No one likes to be the investor who watched a stock soar higher and higher, then bought it in right near the top. That’s one of the worst feelings and once it happens, it can scar investors. Rather than look for the high flyers, it leaves investors looking for value plays. These cheap stocks are ones they can comfortably accumulate.
However, cheap stocks are usually cheap for a reason. Sometimes it’s the debt load, others times it’s a volatile revenue stream. In other occasions, the stock is just flat out misunderstood.
We want to avoid value traps the same way we want to avoid buying a high-flying stock near its peak. It’s a similar feeling to buying a stock that trades at 8 times earnings, only to watch it drop to 5 times earnings.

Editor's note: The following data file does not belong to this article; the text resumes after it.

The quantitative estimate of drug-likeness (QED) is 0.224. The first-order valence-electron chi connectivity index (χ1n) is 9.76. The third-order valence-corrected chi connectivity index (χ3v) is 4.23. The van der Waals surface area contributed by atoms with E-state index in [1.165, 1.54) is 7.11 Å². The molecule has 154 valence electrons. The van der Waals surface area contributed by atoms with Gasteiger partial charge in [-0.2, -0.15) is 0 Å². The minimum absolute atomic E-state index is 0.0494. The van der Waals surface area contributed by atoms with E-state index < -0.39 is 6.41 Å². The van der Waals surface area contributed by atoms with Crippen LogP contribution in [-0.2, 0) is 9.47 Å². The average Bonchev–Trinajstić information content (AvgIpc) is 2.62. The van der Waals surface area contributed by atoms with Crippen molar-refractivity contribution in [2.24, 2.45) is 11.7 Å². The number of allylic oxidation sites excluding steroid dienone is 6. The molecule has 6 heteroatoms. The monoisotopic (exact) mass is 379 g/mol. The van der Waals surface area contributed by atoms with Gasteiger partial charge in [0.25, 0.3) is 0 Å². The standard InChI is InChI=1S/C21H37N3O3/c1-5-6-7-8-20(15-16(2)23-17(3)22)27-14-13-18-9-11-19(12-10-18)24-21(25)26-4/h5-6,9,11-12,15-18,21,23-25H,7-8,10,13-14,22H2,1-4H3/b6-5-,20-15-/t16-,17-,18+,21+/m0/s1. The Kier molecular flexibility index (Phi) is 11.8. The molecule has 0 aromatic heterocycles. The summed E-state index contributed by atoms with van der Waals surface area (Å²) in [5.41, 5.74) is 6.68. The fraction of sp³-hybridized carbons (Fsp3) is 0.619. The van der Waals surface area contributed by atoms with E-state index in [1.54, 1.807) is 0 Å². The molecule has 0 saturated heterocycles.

With low-valuation stocks though, we tend to get slower growth and a larger dividend yield. In some cases, though, these cheap stocks have double-digit growth and a strong forward outlook. So, why are they cheap? That’s part of the puzzle.
With that in mind, let’s look at seven cheap stocks to buy before the market picks up on the value:
- AbbVie (NYSE:ABBV)
- AT&T (NYSE:T)
- Qualcomm (NASDAQ:QCOM)
- Gogo (NASDAQ:GOGO)
- Goldman Sachs (NYSE:GS)
- Nautilus (NYSE:NLS)
- Ford (NYSE:F)
Cheap Stocks to Buy: AbbVie (ABBV)
Wall Street started realizing AbbVie’s value after its latest earnings report. The company beat on top- and bottom-line expectations. However, it wasn’t just a quarter’s worth of business that investors suddenly decided to pivot on. At least, not in my opinion.